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Solving a Problem in a Way That Doesn’t Generate Dozens More

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Solving a Problem in a Way That Doesn’t Generate Dozens More

In this post, we take a look at an example of how to approach solving a particular query problem without introducing several more. Read on for the goods.

· Performance Zone
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Yesterday, I showed off some of the new features in RQL, and in particular, two very cool features, the ability to declare functions and the ability to project an object literal directly from the select.

Both of these features are shown here, including usage demonstration:

image

Take a minute to read the query, then consider what we are doing here.

One of the things we want to enable is to have powerful query capabilities. We started with what SQL syntax and very quickly hit the wall. Leaving aside the issue of working with just the rectangular format of SQL, there is a huge problem here.

Something like N1QL or the Noise syntax have both seems that you can deal with non-rectangular formats with enough effort. But the problem is that there is really no really good way to express complex imperative stuff easily. For example, N1QL has about 30 functions just to deal with arrays, and 40 just for dates. And those are just the first I looked up that were easy to count.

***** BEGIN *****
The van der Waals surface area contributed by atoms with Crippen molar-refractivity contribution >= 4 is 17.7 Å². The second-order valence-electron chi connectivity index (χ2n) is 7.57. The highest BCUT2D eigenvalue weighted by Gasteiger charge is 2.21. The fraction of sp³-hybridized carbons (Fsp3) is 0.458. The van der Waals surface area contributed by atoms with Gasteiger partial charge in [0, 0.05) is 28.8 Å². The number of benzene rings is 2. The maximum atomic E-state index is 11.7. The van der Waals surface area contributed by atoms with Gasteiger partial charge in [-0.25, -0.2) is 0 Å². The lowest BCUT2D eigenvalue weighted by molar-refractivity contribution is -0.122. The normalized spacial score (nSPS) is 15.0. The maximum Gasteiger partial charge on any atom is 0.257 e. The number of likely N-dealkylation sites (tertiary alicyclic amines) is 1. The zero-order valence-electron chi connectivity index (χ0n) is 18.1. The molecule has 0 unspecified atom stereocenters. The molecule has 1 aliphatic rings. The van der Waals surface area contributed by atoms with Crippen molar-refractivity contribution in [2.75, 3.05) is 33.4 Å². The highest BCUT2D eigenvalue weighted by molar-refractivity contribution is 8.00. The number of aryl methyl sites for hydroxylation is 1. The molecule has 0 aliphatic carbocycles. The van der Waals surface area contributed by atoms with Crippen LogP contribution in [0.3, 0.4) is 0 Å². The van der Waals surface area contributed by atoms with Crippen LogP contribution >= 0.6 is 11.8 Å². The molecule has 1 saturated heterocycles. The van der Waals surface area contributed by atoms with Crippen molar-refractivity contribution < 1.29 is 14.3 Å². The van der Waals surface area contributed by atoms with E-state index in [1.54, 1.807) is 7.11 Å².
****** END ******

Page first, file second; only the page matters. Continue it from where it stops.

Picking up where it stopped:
Going with something with a SQL syntax, including subqueries, complex nesting of expressions, etc would have led to a really complex language. Both from the point of view of implementation and from the point of view of the users.

On the other hand, with RQL, you get the familiar query language, and if you want to just get some data to display, you can do that. When you need to do more, you move to using the object literal syntax and if you need to apply more logic, you write a small function for that and call it.

Imagine writing the code above in SQL (just the fact that the Nicks array is on a separate table means that you’ll have a correlated subquery there), and this is a pretty simple query. Choosing this approach means that we actually have very little expected support burden.

That is important because with the other option I could absolutely see a lot of requests for “can you add a function to do X”, “how do I add my own function” popping up all the time in the support channels. This way, we give it all to you already and the solution is self-contained and extensible as needed very easily.

Topics:
syntax ,performance ,sql ,queries

Published at DZone with permission of Oren Eini, DZone MVB. See the original article here.

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